Visit a Plantation, tour a Wildlife Refuge & a historic bayou, learn Cajun cooking and more!
- Duration: 2 days
- Capacity: 2-person minimum | 10-person maximum
- Where to meet: Pick-up from your hotel in New Orleans by your driver.
- Person (Min: 2, Max: 10)
About the Two-Day Cajun Country Trip
There is so much to see and experience in Cajun Country, and we packed as much as we can into just 2 days! Take an epic swamp tour, visit a plantation, learn to make jambalaya while discovering the music, food, and culture that make this area so unique.
- Guided two-hour motorboat swamp tour in the Lake Martin wildlife refuge
- Two-hour Cajun cooking class or a private seafood boil with our local chef at the hotel
- Overnight accommodations at Lafayette’s coziest Bed & Breakfast (Lakeside Cajun Cottages Available in Breaux Bridge for an additional $100)
- Guided one and a half-hour walking tour of the historic Whitney Plantation
- All breakfasts, lunches, and dinners included, local beer or cocktail served with dinner
- Local driver and guide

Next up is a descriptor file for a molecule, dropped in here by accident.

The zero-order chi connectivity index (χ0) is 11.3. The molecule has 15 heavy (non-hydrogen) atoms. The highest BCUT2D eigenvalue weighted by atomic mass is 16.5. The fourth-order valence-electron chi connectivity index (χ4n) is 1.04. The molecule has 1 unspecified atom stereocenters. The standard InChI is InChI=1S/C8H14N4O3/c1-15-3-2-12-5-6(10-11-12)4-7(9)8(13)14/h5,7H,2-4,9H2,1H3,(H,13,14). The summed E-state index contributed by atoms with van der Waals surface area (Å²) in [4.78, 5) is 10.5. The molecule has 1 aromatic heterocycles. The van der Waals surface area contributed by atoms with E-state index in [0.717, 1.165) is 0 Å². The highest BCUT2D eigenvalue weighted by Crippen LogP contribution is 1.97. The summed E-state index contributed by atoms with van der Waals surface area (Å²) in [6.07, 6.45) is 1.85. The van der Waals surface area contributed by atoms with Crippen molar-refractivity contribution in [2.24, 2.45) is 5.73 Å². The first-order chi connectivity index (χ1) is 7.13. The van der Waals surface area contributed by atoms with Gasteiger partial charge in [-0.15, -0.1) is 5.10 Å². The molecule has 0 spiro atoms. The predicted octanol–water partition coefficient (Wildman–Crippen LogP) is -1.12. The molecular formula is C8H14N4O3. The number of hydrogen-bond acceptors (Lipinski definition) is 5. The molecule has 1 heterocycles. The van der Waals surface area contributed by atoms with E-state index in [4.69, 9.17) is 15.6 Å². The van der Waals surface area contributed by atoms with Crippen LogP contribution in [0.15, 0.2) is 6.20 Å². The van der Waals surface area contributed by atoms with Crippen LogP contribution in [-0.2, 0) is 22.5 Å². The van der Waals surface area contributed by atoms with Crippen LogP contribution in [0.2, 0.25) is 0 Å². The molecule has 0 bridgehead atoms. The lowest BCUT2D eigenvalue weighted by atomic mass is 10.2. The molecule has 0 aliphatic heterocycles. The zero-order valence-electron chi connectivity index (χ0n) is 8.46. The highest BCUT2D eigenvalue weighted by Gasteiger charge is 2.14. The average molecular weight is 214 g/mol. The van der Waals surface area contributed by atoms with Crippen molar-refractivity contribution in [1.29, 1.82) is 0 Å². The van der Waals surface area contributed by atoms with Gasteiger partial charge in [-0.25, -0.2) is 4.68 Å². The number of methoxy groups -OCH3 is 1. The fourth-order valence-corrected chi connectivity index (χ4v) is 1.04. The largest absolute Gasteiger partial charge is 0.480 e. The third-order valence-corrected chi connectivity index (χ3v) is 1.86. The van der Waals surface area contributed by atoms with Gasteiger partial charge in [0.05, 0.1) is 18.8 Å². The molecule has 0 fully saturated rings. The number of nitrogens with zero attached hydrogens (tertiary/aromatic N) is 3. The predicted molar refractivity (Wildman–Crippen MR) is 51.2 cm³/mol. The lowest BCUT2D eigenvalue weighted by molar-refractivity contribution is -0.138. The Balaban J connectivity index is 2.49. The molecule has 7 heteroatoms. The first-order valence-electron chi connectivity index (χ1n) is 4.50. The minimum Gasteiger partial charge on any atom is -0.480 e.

- Convenient personal pick-up/drop-off, transportation by third party
8:30 a.m. – Our driver picks you up at your hotel in New Orleans for the drive north up to Cajun Country. Snacks and bottled water are provided. Listen to traditional Cajun music, take in the sights, and let our trip leader fill you in on the Louisiana lifestyle. Informational packets on the history and culture of Louisiana are also available. The drive is roughly two hours.
11 a.m. – We arrive at Lake Martin. Our knowledgeable local guide takes you out on their motorboat for a two-hour eco-tour in one of Louisiana’s most pristine swamps. Huge cypress trees give shelter to alligators, turtles, egrets, osprey, roseate spoonbills, and more. Our guides are expert naturalists and know all about the species that live out here and where to find them. Learn about the importance of these unique ecosystems and the threats that they currently face.